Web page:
Breke out full boldely all in breme wordis,
And spake full dispitously with a sprete felle :-
"Sir kyng, it sittes not, sothely, for right,
A fole to be fauoret folili to speke.

But wo vnwisely with wordis walis his speche, Hit is skille for his skorne, þat he scathe thole, 5104 And not cherist, but chastist, by charge of his foly. I might sothely so say, here syttyng yow by, hat ye wold deme to dethe for my derfe wordes, pat right wold & reason by rewle of my-seluyn. 5108 And, saue your magiste so mykell, þat men will


He, þat warpes thies wordes in his wild foly, Shuld degh, for his'derfenes, by domys of right; hat so dispitously hath spoken in spit of your


5112 And meuyt your magesty with his mad wordes,
And angert vs all angardly sore,

With presumpcoun & prise of his proude hert.
I bid perfore barly, þat he bove herchyn,

5116 And pas fro this place o payn of his lyfe.
If he faine will foly for a fyn wit,

And gyrt on no grete wordis to greue vs no




Then Dyamed, the derfe kyng, withoutyn dyn


Book XII.

"You, frynde, with pi fare, what freike so pou be, "Friend, I
I wote, by your wordes, pou ert no wise juge;
But I deply dissyre in dedis to come,


desire to thank thee for thy friendship and thy threat.

(fol. 80 a.)

I see now plainly, that the king is

hat I may fynd þe before pi frendship to ponke, 5124 And mede the after mesure of þi meke wille, To thanke the of þi thret and þi pro wordis. Now I se well, for-sothe, sely is the kyng, bat kepis the for counsell clene for hym seluyn, sily, who keeps 5128 þat well con his worship wisshe hym to saue, And rede hym to redurs, pat rixles to shame!" ben Vlixes, with vtterans vne vpponone, The derfe wordis of Diamede dullit with speche;

5132 And wysely he waynet all his wild yre,

you as a counsellor."

To prevent strife,
Ulysses then

þat he nomore in þe mater shuld mene at pat addressed the



(MS. has "to") "We clearly understand

And to Priam [the] price kyng prestly he said:"Kyng, we haue clenly consaiued þi wille. 5136 To Agamynon agayne we go with our onsware, All þi saghes, for-sothe, pat souerain to telle !" And so pai past fro pat pales, preset vnto horse, Agamemnon."

Lepyn on lightly, launchet on hor way,

5140 Gone to be grekes in a grete hast;

Lighten at pere logges, leuyn þere horses,
And ferdon on fote fairly to-gedur;

Into the Emperours awne tent entrid belyue,

5144 Ther all the grete were gedrit Agamynon before And toldyn all tomly, as hom tide hade,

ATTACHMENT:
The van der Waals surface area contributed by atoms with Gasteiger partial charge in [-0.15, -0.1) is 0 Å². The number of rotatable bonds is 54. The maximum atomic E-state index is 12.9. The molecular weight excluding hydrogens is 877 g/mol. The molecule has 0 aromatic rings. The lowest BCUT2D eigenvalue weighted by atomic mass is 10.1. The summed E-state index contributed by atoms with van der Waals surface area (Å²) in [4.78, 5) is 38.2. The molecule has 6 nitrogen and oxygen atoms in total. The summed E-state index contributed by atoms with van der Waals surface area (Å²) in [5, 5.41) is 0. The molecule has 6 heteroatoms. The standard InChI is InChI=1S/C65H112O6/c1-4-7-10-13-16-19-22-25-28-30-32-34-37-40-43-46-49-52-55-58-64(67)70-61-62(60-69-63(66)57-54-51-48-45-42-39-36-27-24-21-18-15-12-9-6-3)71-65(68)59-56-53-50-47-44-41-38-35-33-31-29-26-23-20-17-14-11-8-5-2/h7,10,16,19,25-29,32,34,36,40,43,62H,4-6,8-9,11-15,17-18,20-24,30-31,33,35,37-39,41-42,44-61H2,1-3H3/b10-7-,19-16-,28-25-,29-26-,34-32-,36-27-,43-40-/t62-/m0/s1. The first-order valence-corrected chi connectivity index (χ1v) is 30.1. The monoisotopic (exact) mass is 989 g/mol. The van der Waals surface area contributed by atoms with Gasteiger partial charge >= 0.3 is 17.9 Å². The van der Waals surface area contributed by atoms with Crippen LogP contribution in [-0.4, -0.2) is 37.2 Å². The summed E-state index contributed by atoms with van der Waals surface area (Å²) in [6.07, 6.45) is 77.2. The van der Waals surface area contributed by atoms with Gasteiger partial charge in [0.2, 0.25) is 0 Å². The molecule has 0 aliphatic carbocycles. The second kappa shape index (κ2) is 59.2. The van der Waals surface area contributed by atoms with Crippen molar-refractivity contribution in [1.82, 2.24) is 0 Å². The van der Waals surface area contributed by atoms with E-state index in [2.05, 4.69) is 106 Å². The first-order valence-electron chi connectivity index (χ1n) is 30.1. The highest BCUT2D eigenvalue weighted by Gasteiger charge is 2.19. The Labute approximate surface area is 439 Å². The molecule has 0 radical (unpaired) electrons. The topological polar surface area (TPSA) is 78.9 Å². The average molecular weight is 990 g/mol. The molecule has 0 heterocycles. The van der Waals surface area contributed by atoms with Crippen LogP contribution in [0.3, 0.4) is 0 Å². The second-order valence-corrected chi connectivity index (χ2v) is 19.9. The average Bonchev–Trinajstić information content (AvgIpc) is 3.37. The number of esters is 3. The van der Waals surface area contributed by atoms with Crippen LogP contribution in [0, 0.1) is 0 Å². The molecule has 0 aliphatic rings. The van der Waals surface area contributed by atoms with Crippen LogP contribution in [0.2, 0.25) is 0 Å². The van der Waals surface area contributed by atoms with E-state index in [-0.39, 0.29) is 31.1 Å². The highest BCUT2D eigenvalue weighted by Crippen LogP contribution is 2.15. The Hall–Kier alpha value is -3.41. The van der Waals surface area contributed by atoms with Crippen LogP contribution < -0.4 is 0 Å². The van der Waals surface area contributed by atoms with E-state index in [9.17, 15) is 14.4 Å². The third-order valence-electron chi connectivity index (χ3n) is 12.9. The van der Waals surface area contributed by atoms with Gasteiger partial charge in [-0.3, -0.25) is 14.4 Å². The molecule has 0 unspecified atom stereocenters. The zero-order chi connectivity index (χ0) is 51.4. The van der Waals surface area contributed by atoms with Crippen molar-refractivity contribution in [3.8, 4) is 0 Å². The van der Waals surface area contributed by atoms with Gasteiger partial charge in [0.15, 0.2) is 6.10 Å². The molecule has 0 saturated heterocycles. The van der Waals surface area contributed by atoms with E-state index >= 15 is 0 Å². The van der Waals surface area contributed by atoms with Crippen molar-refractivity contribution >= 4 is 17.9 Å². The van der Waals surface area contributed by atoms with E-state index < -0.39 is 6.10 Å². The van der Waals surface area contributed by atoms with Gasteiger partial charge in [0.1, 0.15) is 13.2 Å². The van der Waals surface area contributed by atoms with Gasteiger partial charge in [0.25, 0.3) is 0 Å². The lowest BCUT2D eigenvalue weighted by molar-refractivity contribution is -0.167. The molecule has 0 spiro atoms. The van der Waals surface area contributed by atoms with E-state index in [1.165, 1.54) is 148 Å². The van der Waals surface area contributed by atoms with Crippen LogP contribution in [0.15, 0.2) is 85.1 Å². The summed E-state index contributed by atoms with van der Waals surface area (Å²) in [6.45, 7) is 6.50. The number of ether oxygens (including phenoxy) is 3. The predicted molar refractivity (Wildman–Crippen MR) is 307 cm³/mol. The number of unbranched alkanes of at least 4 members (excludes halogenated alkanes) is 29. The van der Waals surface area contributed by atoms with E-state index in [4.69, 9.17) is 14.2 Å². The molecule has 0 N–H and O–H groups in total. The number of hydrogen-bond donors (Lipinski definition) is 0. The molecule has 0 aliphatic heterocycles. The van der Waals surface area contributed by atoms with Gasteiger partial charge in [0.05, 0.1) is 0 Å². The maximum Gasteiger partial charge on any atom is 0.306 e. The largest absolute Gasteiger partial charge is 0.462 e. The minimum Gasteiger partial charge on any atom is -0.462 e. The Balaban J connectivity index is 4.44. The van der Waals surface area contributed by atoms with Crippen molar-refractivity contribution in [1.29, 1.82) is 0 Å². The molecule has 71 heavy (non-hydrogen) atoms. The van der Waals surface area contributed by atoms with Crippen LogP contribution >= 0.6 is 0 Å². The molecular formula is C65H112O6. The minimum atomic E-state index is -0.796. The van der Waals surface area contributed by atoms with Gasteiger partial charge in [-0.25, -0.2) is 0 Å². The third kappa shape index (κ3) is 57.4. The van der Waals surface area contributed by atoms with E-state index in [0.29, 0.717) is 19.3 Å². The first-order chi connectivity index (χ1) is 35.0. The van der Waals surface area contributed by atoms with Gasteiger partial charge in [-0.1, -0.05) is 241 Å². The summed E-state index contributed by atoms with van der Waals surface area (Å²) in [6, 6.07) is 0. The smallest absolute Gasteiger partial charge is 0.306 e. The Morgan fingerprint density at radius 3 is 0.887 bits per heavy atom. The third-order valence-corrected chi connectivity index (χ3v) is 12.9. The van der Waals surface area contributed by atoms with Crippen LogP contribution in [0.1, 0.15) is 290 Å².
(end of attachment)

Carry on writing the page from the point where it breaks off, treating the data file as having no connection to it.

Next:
The purpas of Priam tho prinses vntill.

Thai hade meruell full mekyll in hor mynd all, 5148 Of his authwart onswares, þat hym arghet no


Then po Kynges in counsell castyn hom anon,
And ordant on all wise paire enmeis to greue
Be wiles of wer, as ye shall wete after.

your answer, and we shall now go

to report it to

Ulysses and Diomedes ride with all haste to the tent of Agamemnon and

report the

answer of Priam.

The council determine to

prosecute the



(fol. 80 b.)

While the Greeks lay at Tenedos

a council of war was held.

thus addressed the

"Noble sirs! First of all, we

must have food for our soldiers;

and to supply
so large an army,
we must have it
in abundance.

Therefore, let us

xiij Boke. How the Grekys sent Achilles and Thelefon for vitaill for the Ost into Messam.

5152 KYNGYS and knyghtes and other kyde Dukes,
All the souerayns hade selly, as I said ere,
Of priam, the price Kyng, pat prudly hade


Than gedrit were the grekes on a ground faire, 5156 Besyde tenydon truly, to talke of hor dedis. Ordant by the emperour opunly to holde A counsell in the case, with knowyng to all, And procede on hor purpos, as prise men of wer.


When the souerayns assemblit were, as I said


Agamynon, the gouernour, graithit hym to speike,

To po worthy thiez wordis warpit anone :"Noble sirs, in this note hit nedis vs to haue 5164 ffode till our folke, the formast of other,


bat no hongur vs happyn to harme in our werre, While our buernes in batell abiden here stille : hat we faint not in fight, ne feble of strenght. And mykyll is the mete so mony bus haue, If we shall proffet with proues, or any fose wyn: ffor pere as failes the fode, faint is the pepull; And pere hongur is hote, hertis ben febill. 5172 perfore, highly in hast, I hold for pe best,